Ford Foundation
Ford Foundation relieved from "prior permission" list. Picture: Ford FoundationCreativeCommons

U.S.-based international donor agency Ford Foundation was taken off the government of India's "prior permission" list, the Hindu reported March 18. The move comes a few days before Prime Minister Narendra Modi's visit to the U.S. for the Nuclear Security Summit in Washington. 

The watch list under the Foreign Contribution (Regulation) Act, 2010, (FCRA) required each of the foundation's donations to Indian non-governmental organisations (NGOs) to be approved by the home ministry. 

The Hindu, citing a government official, reported that the ministry sent a letter to the Reserve Bank of India (RBI) March 16 to remove the foundation from the watch list. 

Last year, the home ministry put the foundation under the FCRA list after the Gujarat government said in a report that the U.S.-based agency funded "anti-India" activities of Citizens for Justice and Peace and Sabrang Communications and Publishing Pvt Ltd run by controversial activist Teesta Setalvad. 

The ministry then had reportedly found that the foundation was funding certain non-FCRA registered NGOs, including Sabrang Communications, and other profit-making NGOs. Both the acts are illegal under the FCRA, said a report by the Times of India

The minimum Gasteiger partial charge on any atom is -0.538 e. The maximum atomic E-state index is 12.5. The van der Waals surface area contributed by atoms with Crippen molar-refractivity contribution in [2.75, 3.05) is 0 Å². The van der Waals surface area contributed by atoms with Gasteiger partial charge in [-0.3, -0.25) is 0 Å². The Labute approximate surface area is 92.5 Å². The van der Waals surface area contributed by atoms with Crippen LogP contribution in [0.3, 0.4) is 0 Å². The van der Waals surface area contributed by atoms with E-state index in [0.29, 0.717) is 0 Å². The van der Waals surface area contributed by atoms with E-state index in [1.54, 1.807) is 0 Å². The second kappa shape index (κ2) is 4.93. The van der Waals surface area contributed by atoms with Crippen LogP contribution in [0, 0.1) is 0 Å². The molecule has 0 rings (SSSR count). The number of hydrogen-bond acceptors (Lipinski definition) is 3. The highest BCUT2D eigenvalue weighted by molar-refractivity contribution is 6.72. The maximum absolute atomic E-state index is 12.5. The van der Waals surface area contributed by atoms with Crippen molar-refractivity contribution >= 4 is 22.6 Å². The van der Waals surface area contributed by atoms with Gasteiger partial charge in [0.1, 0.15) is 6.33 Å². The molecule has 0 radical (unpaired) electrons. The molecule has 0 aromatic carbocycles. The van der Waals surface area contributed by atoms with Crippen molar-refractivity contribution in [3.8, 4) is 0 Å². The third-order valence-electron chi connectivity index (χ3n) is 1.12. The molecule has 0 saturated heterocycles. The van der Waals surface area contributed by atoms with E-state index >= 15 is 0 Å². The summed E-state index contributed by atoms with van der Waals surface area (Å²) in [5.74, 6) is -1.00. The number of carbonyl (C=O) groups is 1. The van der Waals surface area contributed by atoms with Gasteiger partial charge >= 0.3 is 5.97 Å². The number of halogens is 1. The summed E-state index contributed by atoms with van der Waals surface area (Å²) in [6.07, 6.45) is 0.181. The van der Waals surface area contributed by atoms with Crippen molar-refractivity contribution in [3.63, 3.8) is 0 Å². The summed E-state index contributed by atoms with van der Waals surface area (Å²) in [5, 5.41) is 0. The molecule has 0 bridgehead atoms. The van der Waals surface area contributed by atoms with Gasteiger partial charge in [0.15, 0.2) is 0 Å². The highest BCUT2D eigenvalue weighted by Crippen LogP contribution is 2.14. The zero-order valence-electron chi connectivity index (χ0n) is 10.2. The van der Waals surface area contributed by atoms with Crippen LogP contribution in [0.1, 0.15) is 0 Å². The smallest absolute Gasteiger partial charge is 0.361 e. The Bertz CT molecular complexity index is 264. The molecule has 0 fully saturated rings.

Many U.S. officials, including the then Ambassador to India Richard Verma, had expressed concerns at political and bureaucratic level, citing the difficulties caused to civil society organisations by applying the FCRA. 

Meanwhile, in December 2015, Ford Foundation registered the agency under the Foreign Exchange Management Act (FEMA), 1999, thus legally complying with Indian rules and bringing it under the ambit of Indian law. 

The foundation was invited by former Prime Minister Jawaharlal Nehru in 1952 and since then it operated with no registration, not even under the Indian Society Act. The Modi government, however, made it clear to foundation that it could not be allowed to "dodge the law of the land," the TOI reported.

Now that it has registered as a branch office in India, the foundation can avoid future blockade of funds to its accounts in India. Last year, the government had unblocked foreign funds amounting to $150,000 to the foundation's Indian bank accounts, helping it to pay salaries to its staff. 

According to the Hindu report, there are 15 other organisations put under watch list category.